Like my ride?
The first time I saw one of these, I was not very impressed. Shopping Craigslist and Ebay are close to a religion for Rollo. A Roadmaster Wagon went up for sale near us. We didn’t need another car. We never do. But, we went and looked. It was ugly. Long. Very Very long. It was not a 60s cool surf wagon. It wasn’t even really wood. AND, it was red, my most hated of colors. We test drove it and Rollo was not impressed either. As he handed the keys back, the seller guy wanted him to make an offer. He really didn’t want to. The seller guy really wanted him to. We came home, of course, with the car.
It did have lots of room. Of course. It also wasn’t all that nice, so we could get sand in it. Lots of sand. It became the beachmobile. You can get two coolers, six beach chairs, and an inflatable kayak in back with room to spare. But, it was still red.
So, the next year, he found a blue one. My most favorite of colors. Truly, we bought it from a little old lady. We’re in Florida here, ok? She knew a thing or two about mechanicals. She was a shrewd negotiator. She went toe to toe with Rollo and we did not come home with the car. About a month later, she called and wanted to make a deal. We came home with the blue woodie and a fern I dug out of her yard. (Plus the $80 bucks we found later tucked up inside the dash). She actually cried as we drove away.
For a short time, we had two wagons. Then Big Red left and The Blue has been my car for the past 3 years or so. I love it, fake wood and all. Old people in parking lots stop and compliment us on it. Once someone left a note on the windshield offering to buy it. No way. Not everyone loves it though. I get some odd looks. questions and comments from younger folk. I’d like to quote what two of my friends have said about it, anonymously of course.
#1. Can’t Rollo get you a better car?
#2…well, that’s good. It’s not the kind of thing someone’s going to break into…or steal.
Hmm. Maybe they are just jealous?
Hemmings Classic Car magazine had an article on fun-to-drive wagons and the Roadmaster made the list. The 1994-96 wagons that is. The article said any wagon with a high-performance V-8 is going to be a blast to drive and that this one is powered by the “incredible CORVETTE based 260hp LT-1 5.7 liter V-8, and backed by the 4T60E electronically controlled four-speed automatic” I don’t know what any of that means. It goes on “…these wagons can fly…” I don’t know about that either. I do know I was about 22 when I got my last speeding ticket. I’m 48 now and I’ve been pulled over twice in the Roadmaster. The first time doesn’t really count. The windows were tinted too dark. I had six chickens in the backseat and the officer let me go. The last time, yes, I was speeding. Only a little. I got away with a warning.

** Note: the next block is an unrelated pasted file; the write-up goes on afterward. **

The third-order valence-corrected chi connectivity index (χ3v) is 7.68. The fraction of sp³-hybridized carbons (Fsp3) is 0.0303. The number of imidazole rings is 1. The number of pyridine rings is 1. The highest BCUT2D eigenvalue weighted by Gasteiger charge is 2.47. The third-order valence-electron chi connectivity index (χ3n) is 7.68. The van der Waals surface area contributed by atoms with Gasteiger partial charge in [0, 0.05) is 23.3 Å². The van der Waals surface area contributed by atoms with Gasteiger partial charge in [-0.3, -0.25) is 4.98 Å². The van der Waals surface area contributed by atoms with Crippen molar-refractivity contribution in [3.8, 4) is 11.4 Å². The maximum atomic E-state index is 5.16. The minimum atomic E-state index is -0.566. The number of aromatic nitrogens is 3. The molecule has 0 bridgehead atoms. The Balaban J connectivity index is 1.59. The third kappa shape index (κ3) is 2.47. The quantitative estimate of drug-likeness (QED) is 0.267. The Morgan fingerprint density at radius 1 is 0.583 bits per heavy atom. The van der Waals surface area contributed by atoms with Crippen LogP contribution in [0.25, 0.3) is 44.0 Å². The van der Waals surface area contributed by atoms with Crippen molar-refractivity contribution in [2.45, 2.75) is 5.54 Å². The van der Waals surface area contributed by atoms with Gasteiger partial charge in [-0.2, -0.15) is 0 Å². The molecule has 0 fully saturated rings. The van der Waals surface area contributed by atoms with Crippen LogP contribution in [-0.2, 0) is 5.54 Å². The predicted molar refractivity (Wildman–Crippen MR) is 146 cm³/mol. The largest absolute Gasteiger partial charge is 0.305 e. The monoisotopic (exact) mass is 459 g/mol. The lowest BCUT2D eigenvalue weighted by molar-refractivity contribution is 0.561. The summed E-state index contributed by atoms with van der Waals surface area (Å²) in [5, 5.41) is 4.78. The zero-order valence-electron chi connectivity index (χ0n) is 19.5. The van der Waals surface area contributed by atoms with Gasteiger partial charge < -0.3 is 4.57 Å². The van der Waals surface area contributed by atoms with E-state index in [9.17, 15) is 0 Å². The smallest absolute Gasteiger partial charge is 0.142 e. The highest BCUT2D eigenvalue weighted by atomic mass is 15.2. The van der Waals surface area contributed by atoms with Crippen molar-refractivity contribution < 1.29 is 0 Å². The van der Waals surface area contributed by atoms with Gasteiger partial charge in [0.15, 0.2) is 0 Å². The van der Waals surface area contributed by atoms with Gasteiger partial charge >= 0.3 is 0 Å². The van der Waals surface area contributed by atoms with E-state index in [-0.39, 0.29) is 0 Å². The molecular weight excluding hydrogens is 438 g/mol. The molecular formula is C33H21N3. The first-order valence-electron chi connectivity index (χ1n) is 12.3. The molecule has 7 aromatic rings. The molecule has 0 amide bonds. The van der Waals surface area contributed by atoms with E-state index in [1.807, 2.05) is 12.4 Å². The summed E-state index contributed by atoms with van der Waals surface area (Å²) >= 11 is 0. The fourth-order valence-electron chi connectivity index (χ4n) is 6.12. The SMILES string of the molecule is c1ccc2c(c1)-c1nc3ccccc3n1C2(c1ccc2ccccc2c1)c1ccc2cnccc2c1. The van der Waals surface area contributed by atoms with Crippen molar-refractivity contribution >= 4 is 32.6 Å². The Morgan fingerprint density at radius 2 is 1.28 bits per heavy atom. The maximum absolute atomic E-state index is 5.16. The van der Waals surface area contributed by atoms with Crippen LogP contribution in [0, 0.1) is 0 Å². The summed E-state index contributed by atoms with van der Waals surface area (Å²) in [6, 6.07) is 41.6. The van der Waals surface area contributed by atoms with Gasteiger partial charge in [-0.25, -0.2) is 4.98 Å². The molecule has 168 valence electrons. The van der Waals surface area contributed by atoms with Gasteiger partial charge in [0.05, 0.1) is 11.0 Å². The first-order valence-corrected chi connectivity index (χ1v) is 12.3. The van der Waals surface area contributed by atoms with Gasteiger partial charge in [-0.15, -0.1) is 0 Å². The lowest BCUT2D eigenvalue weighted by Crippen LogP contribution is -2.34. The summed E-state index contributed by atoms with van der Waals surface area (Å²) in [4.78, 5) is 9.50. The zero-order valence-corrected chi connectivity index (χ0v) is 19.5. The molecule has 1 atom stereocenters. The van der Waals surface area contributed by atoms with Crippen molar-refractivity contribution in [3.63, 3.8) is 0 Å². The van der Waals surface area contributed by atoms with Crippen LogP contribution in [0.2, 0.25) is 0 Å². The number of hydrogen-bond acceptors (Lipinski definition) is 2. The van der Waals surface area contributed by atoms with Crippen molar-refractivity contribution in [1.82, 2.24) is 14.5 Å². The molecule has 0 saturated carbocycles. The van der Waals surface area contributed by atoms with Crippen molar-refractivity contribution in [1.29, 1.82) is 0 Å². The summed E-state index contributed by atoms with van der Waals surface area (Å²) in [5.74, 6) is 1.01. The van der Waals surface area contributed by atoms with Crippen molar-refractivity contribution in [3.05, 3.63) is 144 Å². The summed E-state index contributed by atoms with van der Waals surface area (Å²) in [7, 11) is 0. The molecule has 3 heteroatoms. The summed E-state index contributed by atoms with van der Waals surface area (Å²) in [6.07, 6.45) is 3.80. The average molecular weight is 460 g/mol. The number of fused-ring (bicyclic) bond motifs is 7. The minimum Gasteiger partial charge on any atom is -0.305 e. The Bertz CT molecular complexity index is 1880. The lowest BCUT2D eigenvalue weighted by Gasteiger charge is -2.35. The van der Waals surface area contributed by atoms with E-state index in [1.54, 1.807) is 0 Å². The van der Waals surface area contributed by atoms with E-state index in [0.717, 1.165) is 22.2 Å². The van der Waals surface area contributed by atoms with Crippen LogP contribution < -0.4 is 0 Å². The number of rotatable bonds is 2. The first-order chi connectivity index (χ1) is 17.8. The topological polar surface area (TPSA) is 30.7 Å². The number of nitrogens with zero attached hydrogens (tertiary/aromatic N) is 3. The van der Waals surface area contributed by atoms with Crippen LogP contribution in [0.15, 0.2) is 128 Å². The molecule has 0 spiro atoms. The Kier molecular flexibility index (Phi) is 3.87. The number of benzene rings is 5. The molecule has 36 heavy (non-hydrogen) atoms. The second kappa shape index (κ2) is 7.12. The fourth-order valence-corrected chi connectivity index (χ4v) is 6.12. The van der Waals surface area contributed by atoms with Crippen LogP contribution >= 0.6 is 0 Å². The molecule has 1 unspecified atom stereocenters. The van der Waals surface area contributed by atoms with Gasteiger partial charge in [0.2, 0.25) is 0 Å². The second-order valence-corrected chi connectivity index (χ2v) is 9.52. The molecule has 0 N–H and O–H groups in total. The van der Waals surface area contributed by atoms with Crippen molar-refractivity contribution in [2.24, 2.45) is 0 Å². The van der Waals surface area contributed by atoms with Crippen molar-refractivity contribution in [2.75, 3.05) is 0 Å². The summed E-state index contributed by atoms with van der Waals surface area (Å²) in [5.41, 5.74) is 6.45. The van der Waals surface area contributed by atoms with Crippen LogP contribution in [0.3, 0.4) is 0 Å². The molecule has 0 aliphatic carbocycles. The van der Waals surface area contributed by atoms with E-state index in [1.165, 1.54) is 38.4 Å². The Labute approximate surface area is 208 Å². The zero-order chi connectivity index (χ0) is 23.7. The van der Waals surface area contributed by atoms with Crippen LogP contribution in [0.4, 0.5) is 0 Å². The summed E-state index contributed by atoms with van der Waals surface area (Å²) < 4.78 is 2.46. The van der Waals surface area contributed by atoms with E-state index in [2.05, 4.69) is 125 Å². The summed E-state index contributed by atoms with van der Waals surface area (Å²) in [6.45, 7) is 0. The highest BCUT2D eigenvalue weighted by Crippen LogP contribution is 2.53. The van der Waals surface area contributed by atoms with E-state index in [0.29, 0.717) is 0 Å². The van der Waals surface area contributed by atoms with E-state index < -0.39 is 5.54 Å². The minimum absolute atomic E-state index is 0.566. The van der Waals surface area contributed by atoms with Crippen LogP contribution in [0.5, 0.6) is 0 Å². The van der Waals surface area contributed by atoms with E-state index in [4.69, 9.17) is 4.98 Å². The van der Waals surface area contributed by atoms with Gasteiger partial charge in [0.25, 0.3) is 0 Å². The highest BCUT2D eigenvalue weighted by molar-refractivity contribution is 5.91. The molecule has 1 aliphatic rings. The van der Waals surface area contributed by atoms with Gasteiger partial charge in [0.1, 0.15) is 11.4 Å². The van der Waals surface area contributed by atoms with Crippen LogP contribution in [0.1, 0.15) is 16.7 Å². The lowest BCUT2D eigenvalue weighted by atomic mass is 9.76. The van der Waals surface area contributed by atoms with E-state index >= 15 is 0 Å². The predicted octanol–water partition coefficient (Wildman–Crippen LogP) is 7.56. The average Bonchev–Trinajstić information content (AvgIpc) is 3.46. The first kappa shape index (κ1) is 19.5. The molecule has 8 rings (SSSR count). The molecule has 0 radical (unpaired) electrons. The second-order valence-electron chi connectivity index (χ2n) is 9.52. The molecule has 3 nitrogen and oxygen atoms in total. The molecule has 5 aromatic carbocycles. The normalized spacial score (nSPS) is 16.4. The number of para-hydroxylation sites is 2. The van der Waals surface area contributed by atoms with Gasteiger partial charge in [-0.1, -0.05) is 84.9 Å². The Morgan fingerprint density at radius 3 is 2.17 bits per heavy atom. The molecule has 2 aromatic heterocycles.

The Blue has carried us to Florida twice now. Us and 2 dogs, 2 cats, a chameleon in a five gallon pail, a guitar, a violin, the entire contents of the home office, and whatever else we thought we needed for four months. It’s brought us back for summer with the unplayed violin and guitar, one dog, two cats, the chameleon, and the second dog’s ashes. The kayaks are strapped to the top and whatever other “project” Rollo has is often towed behind. It’s never let us down. It’s never left me anyplace.
steer us right, sweet jesus.
In the summer of 2010, the Roadmaster took us on an epic journey including 4200 miles, 5 states, 3 islands, and multiple ferry rides. It was on my bucket list to kayak with Orcas. We had a GPS, but we took extra “guidance”. We even got one of those RV maps that you paste stickers on as you travel though the states . They don’t have stickers for the islands. We were headed for the pacific northwest, so the kayaks were on top. Some VFW patrons in the flat lands of eastern Montana wanted to ride the kayaks down the stairs of the VFW. They were just bluffing. We made our way through Glacier National Park and the Roadmaster drove past mountain goats and grizzly bears. Once we got to the San Juan Islands, the tailgate worked great for lunches while we were waiting for the ferries. Finally, we parked at a campground on San Juan Island overlooking Haro Straight. In the morning, we were about to have our coffee on the hood, right when the Orca whales went by.
In answer to my friend’s question and comment above, No he can’t get me a better car. And, nobody better try to steal it.
Haro Straight – Waiting for Orca